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Botulinum Toxin to Improve Results in Cleft Lip Repair

Arch Facial Plast Surg. 2006;8:221-222.


Traditionally, cleft lip deformities are repaired when the infant reaches about age 3 months. Many surgeons may delay repair in certain cases of severely wide clefts to allow for presurgical preparations such as nasoalveolar molding, lip taping, and, less commonly, lip adhesion procedures.

Repair of cleft lip deformities requires meticulous attention to recreating the 3-dimensional characteristics of the lip and nasal structures by reestablishing the muscular continuity of the orbicularis oris to achieve a functional and aesthetically pleasing upper lip contour.1 One of the many factors influencing the final result of the cleft lip repair is the amount of wound tension present during healing. Creating too much tension when closing a widely separated cleft lip may result in unacceptable scars and, although rare, wound breakdown (fistula or a dehiscence).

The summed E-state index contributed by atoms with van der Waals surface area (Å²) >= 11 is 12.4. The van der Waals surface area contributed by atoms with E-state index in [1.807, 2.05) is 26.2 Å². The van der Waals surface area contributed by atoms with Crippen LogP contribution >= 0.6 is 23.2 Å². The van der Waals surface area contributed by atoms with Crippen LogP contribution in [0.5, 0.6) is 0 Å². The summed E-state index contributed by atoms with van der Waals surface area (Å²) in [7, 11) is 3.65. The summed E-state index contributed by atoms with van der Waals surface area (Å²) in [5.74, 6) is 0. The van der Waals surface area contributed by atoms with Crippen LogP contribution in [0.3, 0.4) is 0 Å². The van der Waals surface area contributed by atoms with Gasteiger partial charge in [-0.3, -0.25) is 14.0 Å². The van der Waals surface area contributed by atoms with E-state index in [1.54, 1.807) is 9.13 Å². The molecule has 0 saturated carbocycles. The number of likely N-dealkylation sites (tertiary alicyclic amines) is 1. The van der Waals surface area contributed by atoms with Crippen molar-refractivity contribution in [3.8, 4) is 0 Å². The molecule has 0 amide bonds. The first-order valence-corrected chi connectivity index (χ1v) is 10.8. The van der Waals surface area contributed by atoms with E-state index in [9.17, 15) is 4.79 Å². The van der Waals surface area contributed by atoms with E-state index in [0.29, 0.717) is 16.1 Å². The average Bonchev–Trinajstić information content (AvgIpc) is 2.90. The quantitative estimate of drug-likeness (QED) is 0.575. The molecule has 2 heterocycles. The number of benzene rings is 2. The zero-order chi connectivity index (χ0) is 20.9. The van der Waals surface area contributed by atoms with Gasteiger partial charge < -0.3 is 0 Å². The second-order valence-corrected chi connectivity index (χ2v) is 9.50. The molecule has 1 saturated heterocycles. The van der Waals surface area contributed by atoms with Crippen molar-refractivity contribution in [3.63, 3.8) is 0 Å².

The use of botulinum toxin to minimize facial scarring has been described by Sherris and Gassner2 and Gassner et al3 as an adjunct to other techniques for decreasing wound tension (ie, orienting scars within relaxed skin tension lines,4 tissue undermining, deep-tissue closure, or rotation-advancement flap techniques5). To our knowledge, no reports in the medical literature describe the use of botulinum toxin to minimize wound tension in cleft lip repairs. We suggest that preoperative botulinum toxin injection into the orbicularis oris of patients with cleft lip should be considered along with the traditional techniques (ie, lip adhesion, delayed repair, nasoalveolar molding, and lip taping) to decrease wound tension and improve outcomes in wide cleft lip repairs.

Figure 1. Six-month-old infant with a wide bilateral cleft lip and nasal deformity. A, Appearance after 3 months of presurgical nasoalveolar molding, columellar lengthening, and lip taping. B, Appliance in place prior to injection of 5 U of botulinum toxin into the orbicularis oris at the cleft margins and nasal base. C, Three-month postoperative view.

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